Impact of Coccolith Formation on the Carbon Cycle

Thomas J. Goreau of the Global Coral Reef Alliance published an e-letter in response to the following paper published in Science:

Phytoplankton Calcification in a High-CO2 World
M. Debora Iglesias-Rodriguez, Paul R. Halloran, Rosalind E. M. Rickaby, Ian R. Hall, Elena Colmenero-Hidalgo, John R. Gittins, Darryl R. H. Green, Toby Tyrrell, Samantha J. Gibbs, Peter von Dassow, Eric Rehm, E. Virginia Armbrust, and Karin P. Boessenkool
Science 18 April 2008: 336-340.

Thomas J Goreau’s e-letter:
Impact of Coccolith Formation on the Carbon Cycle
SCIENCE October 20 2008

The Research Article “Phytoplankton calcification in a high-CO2 world” (M. D. Iglesias-Rodriguez et al., 18 April 2008, p. 336) presents data from lab cultures showing that coccolithophorids produce more limestone skeleton under a high CO2environment. This contradicts widespread claims that increasing CO2 in seawater will cause them to dissolve, assuming the internal milieu is the same as the external one, which is not true for any known organism.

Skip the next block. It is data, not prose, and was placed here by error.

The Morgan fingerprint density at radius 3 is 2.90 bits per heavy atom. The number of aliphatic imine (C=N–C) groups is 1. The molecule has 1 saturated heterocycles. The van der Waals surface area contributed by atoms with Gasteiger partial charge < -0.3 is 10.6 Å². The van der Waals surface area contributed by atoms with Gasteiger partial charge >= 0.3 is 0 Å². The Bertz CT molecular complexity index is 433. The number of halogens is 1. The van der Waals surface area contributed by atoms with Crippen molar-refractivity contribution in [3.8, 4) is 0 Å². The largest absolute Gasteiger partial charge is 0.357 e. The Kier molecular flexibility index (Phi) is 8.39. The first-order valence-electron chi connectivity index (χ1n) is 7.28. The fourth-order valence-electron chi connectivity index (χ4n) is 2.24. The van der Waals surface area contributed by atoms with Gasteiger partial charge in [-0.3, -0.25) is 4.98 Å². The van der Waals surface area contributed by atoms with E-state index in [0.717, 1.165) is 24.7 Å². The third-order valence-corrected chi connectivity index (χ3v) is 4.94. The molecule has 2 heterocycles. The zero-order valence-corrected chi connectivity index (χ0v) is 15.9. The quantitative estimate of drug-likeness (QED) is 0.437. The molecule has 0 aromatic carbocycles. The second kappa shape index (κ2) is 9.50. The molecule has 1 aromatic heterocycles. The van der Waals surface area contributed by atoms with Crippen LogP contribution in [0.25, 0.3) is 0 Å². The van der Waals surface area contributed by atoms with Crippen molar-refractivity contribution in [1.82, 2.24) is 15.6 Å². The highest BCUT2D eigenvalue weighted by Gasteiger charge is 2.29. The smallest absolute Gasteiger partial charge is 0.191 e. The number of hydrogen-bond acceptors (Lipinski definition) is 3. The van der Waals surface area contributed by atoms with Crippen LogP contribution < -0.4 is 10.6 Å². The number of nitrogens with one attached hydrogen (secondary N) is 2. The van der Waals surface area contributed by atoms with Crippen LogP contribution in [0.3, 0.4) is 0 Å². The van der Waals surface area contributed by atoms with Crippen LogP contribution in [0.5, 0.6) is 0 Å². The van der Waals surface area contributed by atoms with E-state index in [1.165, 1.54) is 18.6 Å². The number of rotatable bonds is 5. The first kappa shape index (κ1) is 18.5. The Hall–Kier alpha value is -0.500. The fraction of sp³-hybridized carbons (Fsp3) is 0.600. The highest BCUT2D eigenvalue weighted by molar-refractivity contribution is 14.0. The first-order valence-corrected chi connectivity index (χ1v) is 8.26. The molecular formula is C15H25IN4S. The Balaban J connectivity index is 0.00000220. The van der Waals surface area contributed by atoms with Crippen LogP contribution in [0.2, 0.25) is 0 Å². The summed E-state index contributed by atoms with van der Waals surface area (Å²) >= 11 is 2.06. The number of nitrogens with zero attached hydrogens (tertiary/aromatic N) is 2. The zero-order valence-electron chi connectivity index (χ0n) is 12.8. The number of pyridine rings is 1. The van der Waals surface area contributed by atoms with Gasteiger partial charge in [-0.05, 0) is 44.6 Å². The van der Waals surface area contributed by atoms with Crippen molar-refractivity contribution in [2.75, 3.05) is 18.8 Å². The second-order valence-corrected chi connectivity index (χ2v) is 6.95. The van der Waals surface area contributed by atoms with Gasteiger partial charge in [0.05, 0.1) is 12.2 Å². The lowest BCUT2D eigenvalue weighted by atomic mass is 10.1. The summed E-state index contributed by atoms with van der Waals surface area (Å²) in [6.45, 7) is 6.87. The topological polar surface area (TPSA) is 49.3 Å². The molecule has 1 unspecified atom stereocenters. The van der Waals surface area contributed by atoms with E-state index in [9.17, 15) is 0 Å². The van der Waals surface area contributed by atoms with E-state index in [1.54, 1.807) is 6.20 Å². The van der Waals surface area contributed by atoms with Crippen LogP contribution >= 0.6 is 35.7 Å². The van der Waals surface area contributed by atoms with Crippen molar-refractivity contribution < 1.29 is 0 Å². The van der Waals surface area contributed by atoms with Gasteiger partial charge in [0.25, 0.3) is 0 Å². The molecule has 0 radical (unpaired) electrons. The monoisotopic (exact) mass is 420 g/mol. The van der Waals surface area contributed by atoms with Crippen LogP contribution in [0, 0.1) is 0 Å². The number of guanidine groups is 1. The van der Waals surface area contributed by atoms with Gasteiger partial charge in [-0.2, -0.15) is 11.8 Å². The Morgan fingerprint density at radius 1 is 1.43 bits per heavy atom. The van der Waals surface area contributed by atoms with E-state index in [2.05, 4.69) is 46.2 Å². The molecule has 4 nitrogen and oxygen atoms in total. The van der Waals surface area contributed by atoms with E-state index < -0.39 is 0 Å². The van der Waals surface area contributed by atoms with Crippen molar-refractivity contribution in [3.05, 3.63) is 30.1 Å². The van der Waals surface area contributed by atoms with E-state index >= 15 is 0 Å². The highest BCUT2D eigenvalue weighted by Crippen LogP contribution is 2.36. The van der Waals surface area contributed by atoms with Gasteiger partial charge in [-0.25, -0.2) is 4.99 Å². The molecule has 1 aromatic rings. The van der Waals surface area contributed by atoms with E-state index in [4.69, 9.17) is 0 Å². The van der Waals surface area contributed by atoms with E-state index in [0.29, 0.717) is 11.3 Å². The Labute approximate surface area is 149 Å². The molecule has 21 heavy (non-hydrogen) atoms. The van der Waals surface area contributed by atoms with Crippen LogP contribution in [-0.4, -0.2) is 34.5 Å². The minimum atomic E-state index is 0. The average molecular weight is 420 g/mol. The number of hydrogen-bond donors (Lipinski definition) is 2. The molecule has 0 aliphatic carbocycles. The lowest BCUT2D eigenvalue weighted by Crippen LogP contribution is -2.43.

Their results are no surprise. In the carbon balance model of coccolith formation (1), based on models of coral calcification (2, 3), photosynthesis removes CO2, increasing internal pH. This promotes calcification as a mechanism of pH homeostasis, obviating the need for metabolically-costly alkalinity efflux or proton influx. If this is the dominant mode of pH regulation, the photosynthesis to calcification ratio must be close to 1, as found in corals and calcareous algae, including coccolithophores (4). Any factor increasing photosynthesis leads to equal increases in calcification. Non-photosynthesizing deep-sea corals and mollusks (except Tridacnids), must generate alkalinity through costly proton and bicarbonate pumping, but their internal milieu is also greatly different than surrounding water. Deep sea ahermatypic corals have no problem growing skeletons in water undersaturated in skeletal solubility, and are hardly threatened by decreasing ocean pH (5), although this should increase the metabolic energy they must expend.